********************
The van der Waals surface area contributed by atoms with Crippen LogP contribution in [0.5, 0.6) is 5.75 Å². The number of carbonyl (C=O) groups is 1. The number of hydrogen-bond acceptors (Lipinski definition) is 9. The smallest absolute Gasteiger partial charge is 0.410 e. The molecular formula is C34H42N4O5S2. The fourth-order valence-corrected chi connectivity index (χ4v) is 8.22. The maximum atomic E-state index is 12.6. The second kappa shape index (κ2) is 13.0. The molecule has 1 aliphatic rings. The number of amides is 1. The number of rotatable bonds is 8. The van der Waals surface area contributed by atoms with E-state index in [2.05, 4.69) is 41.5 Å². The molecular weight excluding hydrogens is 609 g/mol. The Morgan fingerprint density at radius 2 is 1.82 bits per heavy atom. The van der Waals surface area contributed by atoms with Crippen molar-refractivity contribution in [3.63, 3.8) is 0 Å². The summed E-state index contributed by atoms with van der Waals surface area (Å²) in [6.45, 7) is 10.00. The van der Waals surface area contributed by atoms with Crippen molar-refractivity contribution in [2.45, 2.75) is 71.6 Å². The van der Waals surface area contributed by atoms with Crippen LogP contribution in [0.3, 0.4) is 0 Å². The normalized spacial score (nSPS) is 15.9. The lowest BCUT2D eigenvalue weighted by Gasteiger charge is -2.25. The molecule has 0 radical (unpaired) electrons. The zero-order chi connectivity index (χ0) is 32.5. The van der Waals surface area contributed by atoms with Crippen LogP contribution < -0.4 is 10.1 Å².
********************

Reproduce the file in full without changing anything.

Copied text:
The van der Waals surface area contributed by atoms with Crippen LogP contribution in [0.5, 0.6) is 5.75 Å². The number of carbonyl (C=O) groups is 1. The number of hydrogen-bond acceptors (Lipinski definition) is 9. The smallest absolute Gasteiger partial charge is 0.410 e. The molecular formula is C34H42N4O5S2. The fourth-order valence-corrected chi connectivity index (χ4v) is 8.22. The maximum atomic E-state index is 12.6. The second kappa shape index (κ2) is 13.0. The molecule has 1 aliphatic rings. The number of amides is 1. The number of rotatable bonds is 8. The van der Waals surface area contributed by atoms with E-state index in [2.05, 4.69) is 41.5 Å². The molecular weight excluding hydrogens is 609 g/mol. The Morgan fingerprint density at radius 2 is 1.82 bits per heavy atom. The van der Waals surface area contributed by atoms with Crippen molar-refractivity contribution in [3.63, 3.8) is 0 Å². The summed E-state index contributed by atoms with van der Waals surface area (Å²) in [6.45, 7) is 10.00. The van der Waals surface area contributed by atoms with Crippen molar-refractivity contribution in [2.45, 2.75) is 71.6 Å². The van der Waals surface area contributed by atoms with Crippen LogP contribution in [0.3, 0.4) is 0 Å². The normalized spacial score (nSPS) is 15.9. The lowest BCUT2D eigenvalue weighted by Gasteiger charge is -2.25. The molecule has 0 radical (unpaired) electrons. The zero-order chi connectivity index (χ0) is 32.5. The van der Waals surface area contributed by atoms with Crippen LogP contribution < -0.4 is 10.1 Å².